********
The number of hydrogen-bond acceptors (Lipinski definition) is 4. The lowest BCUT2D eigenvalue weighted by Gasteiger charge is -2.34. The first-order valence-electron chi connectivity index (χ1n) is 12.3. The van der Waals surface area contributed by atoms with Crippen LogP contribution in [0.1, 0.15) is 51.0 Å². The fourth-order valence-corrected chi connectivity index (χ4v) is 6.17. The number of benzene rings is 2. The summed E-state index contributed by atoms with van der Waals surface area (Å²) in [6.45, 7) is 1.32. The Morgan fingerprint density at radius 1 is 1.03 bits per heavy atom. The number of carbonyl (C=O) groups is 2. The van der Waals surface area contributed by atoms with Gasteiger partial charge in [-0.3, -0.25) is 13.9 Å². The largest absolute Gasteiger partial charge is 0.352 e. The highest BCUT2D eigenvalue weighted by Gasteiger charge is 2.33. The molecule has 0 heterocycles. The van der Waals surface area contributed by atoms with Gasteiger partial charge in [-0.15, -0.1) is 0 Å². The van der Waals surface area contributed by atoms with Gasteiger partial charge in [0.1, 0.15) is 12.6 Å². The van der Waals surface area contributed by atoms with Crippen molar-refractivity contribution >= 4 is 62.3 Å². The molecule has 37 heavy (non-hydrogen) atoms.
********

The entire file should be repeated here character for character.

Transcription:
The number of hydrogen-bond acceptors (Lipinski definition) is 4. The lowest BCUT2D eigenvalue weighted by Gasteiger charge is -2.34. The first-order valence-electron chi connectivity index (χ1n) is 12.3. The van der Waals surface area contributed by atoms with Crippen LogP contribution in [0.1, 0.15) is 51.0 Å². The fourth-order valence-corrected chi connectivity index (χ4v) is 6.17. The number of benzene rings is 2. The summed E-state index contributed by atoms with van der Waals surface area (Å²) in [6.45, 7) is 1.32. The Morgan fingerprint density at radius 1 is 1.03 bits per heavy atom. The number of carbonyl (C=O) groups is 2. The van der Waals surface area contributed by atoms with Gasteiger partial charge in [-0.3, -0.25) is 13.9 Å². The largest absolute Gasteiger partial charge is 0.352 e. The highest BCUT2D eigenvalue weighted by Gasteiger charge is 2.33. The molecule has 0 heterocycles. The van der Waals surface area contributed by atoms with Gasteiger partial charge in [-0.15, -0.1) is 0 Å². The van der Waals surface area contributed by atoms with Gasteiger partial charge in [0.1, 0.15) is 12.6 Å². The van der Waals surface area contributed by atoms with Crippen molar-refractivity contribution >= 4 is 62.3 Å². The molecule has 37 heavy (non-hydrogen) atoms.